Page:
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Arizona Diamondbacks Game Preview, #70: All your base are belong to us

Ah, 1998 called. They want their meme back...

Hunter Martin/Getty Images
Zack Greinke
RHP, 9-3, 3.75
Jerad Eickhoff
RHP, 4-8, 3.40
Jean Segura - 2B Cody Asche - LF
Michael Bourn - CF Odubel Herrera - CF
Paul Goldschmidt - 1B Andres Blanco - 2B
Jake Lamb - 3B Ryan Howard - 1B
Peter O'Brien - LF Jimmy Paredes - RF
Welington Castillo - C Maikel Franco - 3B
Yasmany Tomas - RF Carlos Ruiz - C
Zack Greinke - RHP Freddy Galvis - SS
Nick Ahmed - SS Jerad Eickhoff - RHP

But, hey - six home-runs in a game? That'll work. It pushed the D-backs up to fifth in the National League - Washington tops the list, with 97, so it'll take a few more games like today before our total (currently 81) is up there with them. The number that stands out is the Mets: second in home-runs (88), but 13th in runs scored. Even weirder, the most obvious explanation - they've had more solo home-runs - doesn't seem to fit. 61% of their home-runs have been with nobody on, compared to 67% for the D-backs, and 60% for MLB generally. As a result, the Mets have scored 53% of their runs by the homer; for Arizona, the figure is only 38%.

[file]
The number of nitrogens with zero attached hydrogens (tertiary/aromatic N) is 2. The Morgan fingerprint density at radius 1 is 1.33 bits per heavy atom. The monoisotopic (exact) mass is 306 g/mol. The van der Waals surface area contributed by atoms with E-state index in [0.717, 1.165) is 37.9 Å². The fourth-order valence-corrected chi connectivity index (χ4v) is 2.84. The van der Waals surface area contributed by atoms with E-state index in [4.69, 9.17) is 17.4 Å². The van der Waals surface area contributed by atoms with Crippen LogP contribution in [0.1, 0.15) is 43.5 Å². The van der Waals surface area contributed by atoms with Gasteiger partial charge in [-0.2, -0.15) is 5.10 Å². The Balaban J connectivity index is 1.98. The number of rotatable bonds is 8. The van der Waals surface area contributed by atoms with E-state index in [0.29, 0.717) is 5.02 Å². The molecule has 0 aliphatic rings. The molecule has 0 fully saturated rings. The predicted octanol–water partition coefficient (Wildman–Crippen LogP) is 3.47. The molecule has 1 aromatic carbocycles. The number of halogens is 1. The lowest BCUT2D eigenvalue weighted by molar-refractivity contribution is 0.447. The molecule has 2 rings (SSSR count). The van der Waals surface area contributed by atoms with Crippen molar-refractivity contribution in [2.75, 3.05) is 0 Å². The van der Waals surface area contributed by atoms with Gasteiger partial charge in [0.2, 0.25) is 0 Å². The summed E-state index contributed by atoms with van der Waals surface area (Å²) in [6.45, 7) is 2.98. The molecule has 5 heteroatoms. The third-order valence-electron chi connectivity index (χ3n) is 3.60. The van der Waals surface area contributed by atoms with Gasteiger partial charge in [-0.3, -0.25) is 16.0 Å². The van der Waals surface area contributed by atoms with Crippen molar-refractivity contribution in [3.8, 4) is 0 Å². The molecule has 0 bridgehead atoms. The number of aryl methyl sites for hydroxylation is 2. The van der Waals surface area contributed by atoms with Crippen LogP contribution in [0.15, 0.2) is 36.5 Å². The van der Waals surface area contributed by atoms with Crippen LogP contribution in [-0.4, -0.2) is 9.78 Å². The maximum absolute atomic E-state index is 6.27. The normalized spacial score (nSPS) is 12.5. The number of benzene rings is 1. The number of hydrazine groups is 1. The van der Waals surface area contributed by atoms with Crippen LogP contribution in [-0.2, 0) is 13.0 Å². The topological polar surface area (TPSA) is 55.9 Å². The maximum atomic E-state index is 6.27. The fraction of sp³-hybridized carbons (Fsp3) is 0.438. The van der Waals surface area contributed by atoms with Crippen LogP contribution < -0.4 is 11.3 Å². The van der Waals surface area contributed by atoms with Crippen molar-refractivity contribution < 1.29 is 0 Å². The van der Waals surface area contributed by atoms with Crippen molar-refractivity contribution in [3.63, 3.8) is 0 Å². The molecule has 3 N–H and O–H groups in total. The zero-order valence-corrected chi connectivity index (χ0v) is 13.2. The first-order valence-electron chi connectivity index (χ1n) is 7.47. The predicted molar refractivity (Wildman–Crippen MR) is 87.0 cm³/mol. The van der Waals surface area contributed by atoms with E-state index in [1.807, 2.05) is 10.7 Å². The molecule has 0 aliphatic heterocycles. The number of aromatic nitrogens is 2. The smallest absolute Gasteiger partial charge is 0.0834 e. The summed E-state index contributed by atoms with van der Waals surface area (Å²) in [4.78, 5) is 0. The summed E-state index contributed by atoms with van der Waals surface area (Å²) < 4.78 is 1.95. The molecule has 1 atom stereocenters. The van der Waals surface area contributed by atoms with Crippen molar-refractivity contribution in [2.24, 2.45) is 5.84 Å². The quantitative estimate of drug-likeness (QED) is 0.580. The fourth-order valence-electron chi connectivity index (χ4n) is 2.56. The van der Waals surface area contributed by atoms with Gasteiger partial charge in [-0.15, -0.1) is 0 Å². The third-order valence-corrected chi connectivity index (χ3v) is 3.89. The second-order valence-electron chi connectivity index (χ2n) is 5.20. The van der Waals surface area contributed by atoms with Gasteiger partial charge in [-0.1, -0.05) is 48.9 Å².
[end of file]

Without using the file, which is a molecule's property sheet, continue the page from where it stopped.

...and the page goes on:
Is this a good thing for the Diamondbacks? Hard to say. Home-runs are obviously part of the armory, especially when you play in such a hitter-friendly park as Chase. But this year, that seems to be hurting more than it has helped. Last night's barrage means that on the road, we have hit 34 home-runs and our pitchers have conceded 28. But at home, the same numbers are 47 and 56. The only other ball-park in the majors where more than a hundred home-runs have been hit is Great America, in Cincinnati. We've hit almost as many home-runs at Chase as both the Giants and their opponents have hit at AT&T Park (48).

Last night was the sixth time in franchise history we had two players with multi-homer games. It hasn't happened for seven years: the last time, on May 20, 2009, we beat the Marlins 11-9 in 13 innings, with both Justin Upton and Mark Reynolds hitting their second blast of the game in extras. But the one everyone remembers is 2009, where switch-hitters Felipe Lopez and Tony Clark both homered from each side of the plate, the first time in baseball history that had happened on Opening Day. Indeed, no two switch-hitting teammates have had a multi-HR game since. Lopez and Clark had four HR on Opening Day - but only combined for six in 121 games the rest of the way.

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